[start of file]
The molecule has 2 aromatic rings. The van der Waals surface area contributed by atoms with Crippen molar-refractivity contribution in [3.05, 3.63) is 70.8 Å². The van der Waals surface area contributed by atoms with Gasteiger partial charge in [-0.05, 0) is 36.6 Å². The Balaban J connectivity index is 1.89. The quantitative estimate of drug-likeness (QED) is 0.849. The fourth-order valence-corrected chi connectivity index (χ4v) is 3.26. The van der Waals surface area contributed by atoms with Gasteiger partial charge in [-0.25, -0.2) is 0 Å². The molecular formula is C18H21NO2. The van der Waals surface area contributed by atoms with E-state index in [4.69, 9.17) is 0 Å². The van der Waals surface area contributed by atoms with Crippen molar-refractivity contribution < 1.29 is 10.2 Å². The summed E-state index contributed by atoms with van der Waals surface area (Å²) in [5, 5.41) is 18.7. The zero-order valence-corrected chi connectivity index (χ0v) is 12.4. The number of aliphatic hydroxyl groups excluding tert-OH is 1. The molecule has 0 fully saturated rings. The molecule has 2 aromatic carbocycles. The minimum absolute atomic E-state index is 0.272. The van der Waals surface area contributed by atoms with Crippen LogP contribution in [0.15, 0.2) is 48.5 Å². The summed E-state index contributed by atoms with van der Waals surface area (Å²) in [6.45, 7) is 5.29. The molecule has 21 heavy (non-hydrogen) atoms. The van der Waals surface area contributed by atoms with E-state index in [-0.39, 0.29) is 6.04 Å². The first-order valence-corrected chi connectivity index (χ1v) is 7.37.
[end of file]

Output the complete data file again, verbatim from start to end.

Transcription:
The molecule has 2 aromatic rings. The van der Waals surface area contributed by atoms with Crippen molar-refractivity contribution in [3.05, 3.63) is 70.8 Å². The van der Waals surface area contributed by atoms with Gasteiger partial charge in [-0.05, 0) is 36.6 Å². The Balaban J connectivity index is 1.89. The quantitative estimate of drug-likeness (QED) is 0.849. The fourth-order valence-corrected chi connectivity index (χ4v) is 3.26. The van der Waals surface area contributed by atoms with Gasteiger partial charge in [-0.25, -0.2) is 0 Å². The molecular formula is C18H21NO2. The van der Waals surface area contributed by atoms with E-state index in [4.69, 9.17) is 0 Å². The van der Waals surface area contributed by atoms with Crippen molar-refractivity contribution < 1.29 is 10.2 Å². The summed E-state index contributed by atoms with van der Waals surface area (Å²) in [5, 5.41) is 18.7. The zero-order valence-corrected chi connectivity index (χ0v) is 12.4. The number of aliphatic hydroxyl groups excluding tert-OH is 1. The molecule has 0 fully saturated rings. The molecule has 2 aromatic carbocycles. The minimum absolute atomic E-state index is 0.272. The van der Waals surface area contributed by atoms with Crippen LogP contribution in [0.15, 0.2) is 48.5 Å². The summed E-state index contributed by atoms with van der Waals surface area (Å²) in [6.45, 7) is 5.29. The molecule has 21 heavy (non-hydrogen) atoms. The van der Waals surface area contributed by atoms with E-state index in [-0.39, 0.29) is 6.04 Å². The first-order valence-corrected chi connectivity index (χ1v) is 7.37.